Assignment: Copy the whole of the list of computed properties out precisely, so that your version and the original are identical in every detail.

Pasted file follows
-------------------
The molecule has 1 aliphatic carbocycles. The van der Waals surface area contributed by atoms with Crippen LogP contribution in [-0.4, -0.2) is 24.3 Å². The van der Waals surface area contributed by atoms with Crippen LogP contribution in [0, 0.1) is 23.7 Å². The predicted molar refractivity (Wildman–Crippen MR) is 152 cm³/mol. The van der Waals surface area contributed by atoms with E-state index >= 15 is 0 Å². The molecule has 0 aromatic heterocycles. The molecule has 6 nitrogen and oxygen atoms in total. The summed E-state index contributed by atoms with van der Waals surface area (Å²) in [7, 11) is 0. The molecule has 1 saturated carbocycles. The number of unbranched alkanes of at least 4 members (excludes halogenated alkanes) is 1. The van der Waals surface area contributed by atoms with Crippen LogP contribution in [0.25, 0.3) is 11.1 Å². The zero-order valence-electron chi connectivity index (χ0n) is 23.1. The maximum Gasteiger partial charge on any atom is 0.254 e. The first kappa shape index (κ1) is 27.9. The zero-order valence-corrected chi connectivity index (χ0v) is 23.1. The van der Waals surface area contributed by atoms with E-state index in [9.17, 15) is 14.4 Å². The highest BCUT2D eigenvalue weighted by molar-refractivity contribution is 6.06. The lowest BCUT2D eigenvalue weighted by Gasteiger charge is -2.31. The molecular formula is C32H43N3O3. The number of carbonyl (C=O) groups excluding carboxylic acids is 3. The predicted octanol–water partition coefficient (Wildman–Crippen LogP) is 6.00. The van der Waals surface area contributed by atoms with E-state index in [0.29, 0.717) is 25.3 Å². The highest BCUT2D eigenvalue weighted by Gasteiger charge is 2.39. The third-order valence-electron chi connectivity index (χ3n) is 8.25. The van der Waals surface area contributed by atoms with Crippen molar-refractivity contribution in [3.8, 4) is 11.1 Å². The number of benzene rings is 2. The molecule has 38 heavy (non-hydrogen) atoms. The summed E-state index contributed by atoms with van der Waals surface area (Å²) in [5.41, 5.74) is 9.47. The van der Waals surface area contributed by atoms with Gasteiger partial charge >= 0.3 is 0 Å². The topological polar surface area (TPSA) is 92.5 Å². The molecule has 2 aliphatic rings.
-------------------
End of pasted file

The molecule has 1 aliphatic carbocycles. The van der Waals surface area contributed by atoms with Crippen LogP contribution in [-0.4, -0.2) is 24.3 Å². The van der Waals surface area contributed by atoms with Crippen LogP contribution in [0, 0.1) is 23.7 Å². The predicted molar refractivity (Wildman–Crippen MR) is 152 cm³/mol. The van der Waals surface area contributed by atoms with E-state index >= 15 is 0 Å². The molecule has 0 aromatic heterocycles. The molecule has 6 nitrogen and oxygen atoms in total. The summed E-state index contributed by atoms with van der Waals surface area (Å²) in [7, 11) is 0. The molecule has 1 saturated carbocycles. The number of unbranched alkanes of at least 4 members (excludes halogenated alkanes) is 1. The van der Waals surface area contributed by atoms with Crippen LogP contribution in [0.25, 0.3) is 11.1 Å². The zero-order valence-electron chi connectivity index (χ0n) is 23.1. The maximum Gasteiger partial charge on any atom is 0.254 e. The first kappa shape index (κ1) is 27.9. The zero-order valence-corrected chi connectivity index (χ0v) is 23.1. The van der Waals surface area contributed by atoms with E-state index in [9.17, 15) is 14.4 Å². The highest BCUT2D eigenvalue weighted by molar-refractivity contribution is 6.06. The lowest BCUT2D eigenvalue weighted by Gasteiger charge is -2.31. The molecular formula is C32H43N3O3. The number of carbonyl (C=O) groups excluding carboxylic acids is 3. The predicted octanol–water partition coefficient (Wildman–Crippen LogP) is 6.00. The van der Waals surface area contributed by atoms with E-state index in [0.29, 0.717) is 25.3 Å². The highest BCUT2D eigenvalue weighted by Gasteiger charge is 2.39. The third-order valence-electron chi connectivity index (χ3n) is 8.25. The van der Waals surface area contributed by atoms with Crippen molar-refractivity contribution in [3.8, 4) is 11.1 Å². The number of benzene rings is 2. The molecule has 38 heavy (non-hydrogen) atoms. The summed E-state index contributed by atoms with van der Waals surface area (Å²) in [5.41, 5.74) is 9.47. The van der Waals surface area contributed by atoms with Gasteiger partial charge >= 0.3 is 0 Å². The topological polar surface area (TPSA) is 92.5 Å². The molecule has 2 aliphatic rings.